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Republican learning curve on the new reality of bottom-up video
The front page of the San Francisco Chronicle has a column on the recent run of Republican gaffes now brought to the nation via user-generated video. The New Politics Institute’s Theo Yedinsky is quoted above the fold on the paper edition. The story recounts how Senator George Allen, Senator Conrad Burns, and Florida Congressional Candidate Tramm Hudson have blundered their way into the national spotlight by being caught on video saying dumb things that ordinarily would have gone unnoticed.
I do not think it is a coincidence that this is happening more to Republicans. It’s not because Democrats don’t (occasionally) say dumb things. It’s more that the phenomenon of bottom-up video is playing to progressive strengths. The progressive blogosphere is much more active, innovative and powerful than the conservative one. The Millennial generation, those young people who are most into video-blogging, etc., are also trending much more progressive. And progressive politicos are more attuned to the sensitivities of different groups because diversity and tolerance have been hallmarks of progressive politics for decades. I also think progressives, for better or worse, are more used to the rough and tumble of more open forums and debates.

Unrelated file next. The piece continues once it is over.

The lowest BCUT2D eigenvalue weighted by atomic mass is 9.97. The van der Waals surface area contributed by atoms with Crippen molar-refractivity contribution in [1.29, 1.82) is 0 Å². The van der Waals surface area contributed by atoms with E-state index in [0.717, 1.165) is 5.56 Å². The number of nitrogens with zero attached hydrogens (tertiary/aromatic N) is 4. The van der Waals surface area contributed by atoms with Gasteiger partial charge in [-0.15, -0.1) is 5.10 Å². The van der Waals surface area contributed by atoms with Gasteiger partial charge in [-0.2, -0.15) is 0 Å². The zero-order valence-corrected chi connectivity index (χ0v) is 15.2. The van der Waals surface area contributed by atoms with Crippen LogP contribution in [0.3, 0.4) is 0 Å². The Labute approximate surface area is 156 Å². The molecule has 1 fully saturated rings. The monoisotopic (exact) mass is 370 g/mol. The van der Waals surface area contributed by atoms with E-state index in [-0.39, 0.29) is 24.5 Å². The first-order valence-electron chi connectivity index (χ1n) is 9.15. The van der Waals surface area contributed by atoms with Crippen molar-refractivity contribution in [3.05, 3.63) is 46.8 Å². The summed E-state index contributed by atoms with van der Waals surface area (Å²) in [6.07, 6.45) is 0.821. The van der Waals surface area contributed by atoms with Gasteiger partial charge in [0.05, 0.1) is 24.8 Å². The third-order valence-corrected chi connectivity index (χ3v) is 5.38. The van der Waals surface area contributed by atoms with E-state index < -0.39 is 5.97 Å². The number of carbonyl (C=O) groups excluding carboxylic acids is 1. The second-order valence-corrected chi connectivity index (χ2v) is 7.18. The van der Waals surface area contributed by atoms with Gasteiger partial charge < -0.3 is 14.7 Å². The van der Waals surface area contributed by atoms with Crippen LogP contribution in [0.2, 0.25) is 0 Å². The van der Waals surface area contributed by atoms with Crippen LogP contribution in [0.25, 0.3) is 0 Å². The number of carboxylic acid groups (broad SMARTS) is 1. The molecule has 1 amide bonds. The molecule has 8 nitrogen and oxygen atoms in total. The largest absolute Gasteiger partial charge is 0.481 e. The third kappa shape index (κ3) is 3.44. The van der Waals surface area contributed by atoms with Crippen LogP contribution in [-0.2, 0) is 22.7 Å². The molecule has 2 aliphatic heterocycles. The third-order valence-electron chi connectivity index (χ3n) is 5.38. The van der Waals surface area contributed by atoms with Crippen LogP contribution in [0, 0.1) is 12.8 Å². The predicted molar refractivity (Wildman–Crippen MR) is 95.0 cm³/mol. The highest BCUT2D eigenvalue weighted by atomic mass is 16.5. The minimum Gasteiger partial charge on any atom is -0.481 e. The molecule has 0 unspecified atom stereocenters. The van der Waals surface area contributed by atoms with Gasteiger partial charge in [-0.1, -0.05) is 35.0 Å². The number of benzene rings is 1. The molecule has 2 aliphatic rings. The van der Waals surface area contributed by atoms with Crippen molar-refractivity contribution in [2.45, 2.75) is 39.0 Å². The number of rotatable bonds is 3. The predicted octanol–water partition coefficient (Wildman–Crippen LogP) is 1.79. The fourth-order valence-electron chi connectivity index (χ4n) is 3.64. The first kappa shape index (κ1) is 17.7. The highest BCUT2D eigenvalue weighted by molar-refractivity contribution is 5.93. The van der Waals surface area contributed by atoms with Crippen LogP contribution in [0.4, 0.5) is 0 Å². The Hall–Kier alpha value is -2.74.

So I think these early stages of the development of bottom-up video in politics will largely benefit progressives. The conservatives, as they tend to do, will be relatively fast followers and adapt to the new realities, probably by trying to maintain more control and throwing money at the problem. But for a while, the conservatives are going to be knocked around a lot. It will be interesting to watch.